* M. Rollin and many other writers suppose Belus to be the same with Nimrod, the great-grand-son of Noah. M. Rollin, however, was aware that the exploits of Ninus and Semiramis, the immediate successors of Belus, but ill accorded with times so near the flood. He, however, willing to defend his own theory, supposed that the Greek historians had, through ignorance of, or inattention to chrono logy, ascribed to these ancient kings enterprises and exploits which in fact had been achieved by those who flourished in latter times. See Rollin's Anc. Hist. vol. II. Sir Isaac Newton, however, admitting that Nimrod did found a kingdom at Babylon which might extend into Assyria, supposes that it was not very large, nor enjoyed a long duration, it being the custom in those early days for every father to divide his territories amongst his sons. Thus Noah was monarch of the world : Cham was king of Africa, and Japhet of all Europe and Asia minor; but they left no standing kingdoms. And after the days | Belus was succeeded by his son Ninus, in honour of whom Nineveh had received its name; and he, in gratitude to his father, obliged his subjects to pay divine honours to the memory of Belus, who was probably the first king that the people deified on account of his great actions. Nineveh, which was finished during this reign, has been greatly celebrated for its extent and magnificence. The wall which surrounded the city was sixty miles in length, an hundred feet high, and of a thickness sufficient for three chariots to go upon it abreast. This wall was fortified and adorned with fifteen hundred towers.' .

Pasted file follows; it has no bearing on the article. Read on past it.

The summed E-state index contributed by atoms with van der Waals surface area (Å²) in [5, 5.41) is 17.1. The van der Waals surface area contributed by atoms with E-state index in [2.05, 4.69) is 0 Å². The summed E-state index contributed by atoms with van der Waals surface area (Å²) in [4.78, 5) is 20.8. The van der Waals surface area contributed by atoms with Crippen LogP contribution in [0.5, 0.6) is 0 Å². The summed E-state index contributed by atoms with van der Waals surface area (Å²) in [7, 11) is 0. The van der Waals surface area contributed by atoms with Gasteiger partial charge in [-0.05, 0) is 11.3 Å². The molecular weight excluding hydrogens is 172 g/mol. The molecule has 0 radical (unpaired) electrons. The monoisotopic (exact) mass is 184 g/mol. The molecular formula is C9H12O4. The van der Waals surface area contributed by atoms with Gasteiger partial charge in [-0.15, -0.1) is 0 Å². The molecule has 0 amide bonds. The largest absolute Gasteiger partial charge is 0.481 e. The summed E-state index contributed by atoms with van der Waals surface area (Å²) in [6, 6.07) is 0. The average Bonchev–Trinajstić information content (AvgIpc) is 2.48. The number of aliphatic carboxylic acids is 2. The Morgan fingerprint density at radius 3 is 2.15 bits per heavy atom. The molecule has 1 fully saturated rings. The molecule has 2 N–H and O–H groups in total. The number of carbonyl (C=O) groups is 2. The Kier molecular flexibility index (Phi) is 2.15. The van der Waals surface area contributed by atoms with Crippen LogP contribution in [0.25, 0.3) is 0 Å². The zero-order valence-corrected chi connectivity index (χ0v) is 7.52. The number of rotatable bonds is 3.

Ninus made wär upon many other nations, for the sake of extending his empire ; he reduced the greater part of Asia, and totally subdued Bactria, the northern province of Persia, now known by the name of Choraffan. After this he returned to Nineveh, and married Semiramis, by whom he had a son named Ninyas. Ninus appears to have been the first prince who united the spirit of conquest with political science. He divided the Assyrian empire into provinces ;-instituted three councils and three tribunals, by which the government was administered, and justice distributed. He died about the year 760, B. C.

Semiramis assumed the sovereign power during the minority of her son, and swayed the sceptre with great dignity for the space of forty years. She enlarged her empire, and visited every part of her vast domains ; built cities in various districts of the Assyrian kingdom; cut roads through mountains, in order to facilitate the intercourse between contiguous provinces. Encouraged by her various successes, she attacked India with an armed force. On this occasion her army consisted of three hundred thousand foot, and fifty thousand horse, besides camels and chariots. The Indian monarch having notice of her approach, sent ambassadors to inquire who she was, and by what right she came to at

of Nimrod we hear no more of an Assyrian empire till tbe reign of Pul or Belus. See Newton's Chronology of Ancient Kingdoms amended.